The academy report also notes that it is not clear how the FBI made scientific decisions to pursue or not pursue some investigative routes or scientific approaches. For example, Lawrence Livermore National Laboratory’s analysis of the letter material revealed the presence of tin and iron that might have provided useful chemical signatures pointing to certain production methods. Yet, the academy found no evidence that this possibility was discussed or pursued by the FBI. Nor were alternative explanations for some findings apparently explored. For example, the FBI concluded the mutations found in the anthrax letters and Ivins’s RMR-1029 flask, pointed to a common origin. But the mutations could have been the result of parallel evolution rather than derivation, the national academy’s report says, and this possibility was not thoroughly investigated. The academy also raised concerns that material from some of the letters was not analyzed to determine whether it included the four
    genetic markers used in comparing the samples.

    Finally, the academy report notes that new technologies, such as “next generation” DNA sequencing, could have been more fully exploited to produce a more precise profile of the anthrax in the letters, strengthening the link with the RMR-1029 sample — or, perhaps, disproving it.

    Recommendations for future investigations. Much of the academy’s report emphasizes the importance to biological investigations of a rigorous scientific approach — specifically a clearly defined decision-making process and well-defined methods. Methodology is particularly important; future attacks may involve agents that are not as well characterized as the Ames strain of anthrax, and the method used in the attack might not allow the recovery of a sufficient amount of agent for analysis. The academy report makes several recommendations to correct the organizational and methodological problems seen in the Amerithrax investigation.

    As the academy report notes, “a scientific study is more than a series of well-executed experiments. The planning and decision-making used during the study are essential components of the science and can determine its outcome.” The report therefore recommends that in future investigations, an oversight organization should be created at the outset to “advise on procedures, strategies, and protocols, [and] help with new methods of scientific approaches.” This organization should be composed of experts not directly involved in the investigation and independent from the investigating organization, thereby fostering objective oversight and ongoing review of data results.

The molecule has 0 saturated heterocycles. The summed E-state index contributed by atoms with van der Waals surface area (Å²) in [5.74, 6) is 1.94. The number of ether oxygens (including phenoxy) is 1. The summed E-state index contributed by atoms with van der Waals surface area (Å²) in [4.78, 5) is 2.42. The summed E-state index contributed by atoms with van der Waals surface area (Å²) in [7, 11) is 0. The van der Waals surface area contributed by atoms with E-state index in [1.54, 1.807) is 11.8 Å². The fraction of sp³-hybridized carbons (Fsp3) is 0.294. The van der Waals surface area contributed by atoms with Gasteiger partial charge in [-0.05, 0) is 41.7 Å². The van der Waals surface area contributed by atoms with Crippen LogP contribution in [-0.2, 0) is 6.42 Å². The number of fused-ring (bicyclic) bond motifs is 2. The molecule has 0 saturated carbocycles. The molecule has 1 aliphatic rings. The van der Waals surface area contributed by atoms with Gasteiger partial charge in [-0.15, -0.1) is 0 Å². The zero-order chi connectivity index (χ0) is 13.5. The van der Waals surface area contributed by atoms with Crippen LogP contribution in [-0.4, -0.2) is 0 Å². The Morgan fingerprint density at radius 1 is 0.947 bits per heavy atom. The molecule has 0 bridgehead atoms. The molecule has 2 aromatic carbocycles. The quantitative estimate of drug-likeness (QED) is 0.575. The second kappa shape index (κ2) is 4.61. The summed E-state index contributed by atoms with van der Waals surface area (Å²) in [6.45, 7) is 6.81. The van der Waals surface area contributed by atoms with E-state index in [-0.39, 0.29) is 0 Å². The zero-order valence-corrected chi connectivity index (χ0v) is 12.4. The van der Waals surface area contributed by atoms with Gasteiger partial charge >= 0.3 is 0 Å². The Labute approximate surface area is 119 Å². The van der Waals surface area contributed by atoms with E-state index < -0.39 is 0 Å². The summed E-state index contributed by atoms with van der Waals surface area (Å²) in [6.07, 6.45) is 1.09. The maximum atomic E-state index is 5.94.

To ensure the thoroughness of future scientific investigations, the academy also suggests that relevant government agencies create and periodically update protocols and experimental designs for collecting and analyzing samples, preserving evidence, and otherwise buttressing the strength of biological cases in court. Equally important is the creation of a repository of all evidentiary material, so it can be compared with material in future events. The report emphasizes the importance of keeping abreast of new technological developments, as well; technological advances could not only support ongoing investigations, they could help in the review of past probes. For example, new genetic-sequencing technologies that emerged in the past decade could be used today to further investigate the Amerithrax samples, even though the criminal case is closed. Similar to the DNA analysis used so effectively in murder cases, these technologies could reinforce the case against Ivins, whose 2008
    suicide precluded a public review of the case. Or the new technologies could point in a new direction altogether.

    Finally, it is important to ask the question of what relative weight should be assigned to scientific information, as compared to other evidence gathered during a criminal investigation. The FBI indicated that questions relating to the production of the anthrax in the letters — whether someone had the skills required or the time needed for spore preparation — were not the only criteria used to eliminate suspects. But what weight was given to these criteria? Considering that the FBI never precisely established the required skills and spore preparation time, one may wonder whether the case would have been able to withstand the scrutiny of a trial.